On My Mind – The Fed’s Last Call for the Punchbowl?

The Fed now acknowledges inflation risks are to the upside. With high uncertainty on the inflation and employment outlook, adjusting its exceptionally loose monetary stance at the right time and pace become a very difficult high-wire act. In the latest edition of our Fixed Income CIO Sonal Desai’s “On My Mind” series, she discusses the Fed’s challenge, and where she is finding opportunities in the market.

Investing is tough these days—but I’d still rather have my job than the Federal Reserve’s (Fed). The June policy meeting of the Federal Open Market Committee (FOMC) highlighted just how complex the central bank’s challenge is.1 In part it’s because the economic environment has become more complex, but in part it’s the Fed’s own fault.

The Fed’s meeting came off as more hawkish than markets expected: the median Fed funds forecasts (the “dots”) now show two interest-rate hikes in 2023 (compared to none in March); the tone on the growth and employment outlook was more upbeat; the core consumer price index (CPI) forecasts for 2021 and 2022 were raised to 3.0% and 2.1%, respectively.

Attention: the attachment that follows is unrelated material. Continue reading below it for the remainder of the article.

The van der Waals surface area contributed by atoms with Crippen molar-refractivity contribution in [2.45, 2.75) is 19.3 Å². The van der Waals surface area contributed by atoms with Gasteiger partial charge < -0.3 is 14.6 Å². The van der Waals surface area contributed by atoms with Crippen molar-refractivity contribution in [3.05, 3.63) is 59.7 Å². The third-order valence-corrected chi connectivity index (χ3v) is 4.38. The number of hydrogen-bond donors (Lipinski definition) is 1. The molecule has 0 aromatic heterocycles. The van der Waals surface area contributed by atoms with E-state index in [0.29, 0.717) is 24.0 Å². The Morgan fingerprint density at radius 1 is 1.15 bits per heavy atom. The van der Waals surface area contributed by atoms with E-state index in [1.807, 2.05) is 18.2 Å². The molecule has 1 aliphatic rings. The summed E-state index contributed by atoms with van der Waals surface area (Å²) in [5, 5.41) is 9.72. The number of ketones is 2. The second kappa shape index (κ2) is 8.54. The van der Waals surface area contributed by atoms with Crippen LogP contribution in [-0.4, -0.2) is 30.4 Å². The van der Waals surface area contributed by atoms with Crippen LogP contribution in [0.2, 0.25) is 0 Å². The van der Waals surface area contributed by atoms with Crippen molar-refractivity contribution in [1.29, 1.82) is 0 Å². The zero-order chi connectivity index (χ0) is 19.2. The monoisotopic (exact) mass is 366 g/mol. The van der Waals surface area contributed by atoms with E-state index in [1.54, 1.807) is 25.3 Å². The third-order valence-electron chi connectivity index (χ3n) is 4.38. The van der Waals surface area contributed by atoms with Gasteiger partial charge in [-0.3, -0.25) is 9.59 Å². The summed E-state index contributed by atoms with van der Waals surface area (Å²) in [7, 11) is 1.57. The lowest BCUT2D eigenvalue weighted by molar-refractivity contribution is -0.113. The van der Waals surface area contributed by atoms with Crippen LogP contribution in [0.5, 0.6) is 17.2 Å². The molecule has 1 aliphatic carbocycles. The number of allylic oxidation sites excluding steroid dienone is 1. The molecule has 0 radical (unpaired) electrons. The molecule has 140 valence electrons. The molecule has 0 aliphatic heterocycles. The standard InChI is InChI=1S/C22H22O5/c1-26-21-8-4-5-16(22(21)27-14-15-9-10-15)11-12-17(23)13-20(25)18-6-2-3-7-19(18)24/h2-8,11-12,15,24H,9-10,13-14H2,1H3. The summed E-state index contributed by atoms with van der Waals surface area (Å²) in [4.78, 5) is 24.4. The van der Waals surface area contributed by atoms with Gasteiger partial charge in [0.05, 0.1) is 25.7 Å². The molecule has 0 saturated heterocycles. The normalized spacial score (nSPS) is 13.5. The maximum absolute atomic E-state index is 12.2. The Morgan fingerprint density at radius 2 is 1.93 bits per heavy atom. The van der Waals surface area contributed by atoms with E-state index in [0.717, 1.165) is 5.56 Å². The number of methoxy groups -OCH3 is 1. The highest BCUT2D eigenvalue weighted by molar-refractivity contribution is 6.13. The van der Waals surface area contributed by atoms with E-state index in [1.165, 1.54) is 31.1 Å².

But what was most striking was 1) a greater degree of humility in acknowledging the uncertainty in an outlook dominated by unprecedented shocks and policy moves; but 2) a still strong reluctance to start adjusting the policy stance.

Assessing the current inflation rebound is hard. The Fed insists it’s temporary, mostly due to base effects, and projects inflation coming down on target by next year. But this time their assessment was a bit more humble. After all, if there is something that can be foreseen is base effects—we do know the past. And yet, the May US inflation number surprised to the upside.

I do think there are more durable pressures at work here, as I argued in my LinkedIn newsletter.2 Stanford’s John Cochrane noted in a recent presentation that if you look at the price index level, you can see an acceleration that goes beyond making up for the decline of a year ago. It’s not just going back to the pre-pandemic path, it seems to be heading on to a steeper one.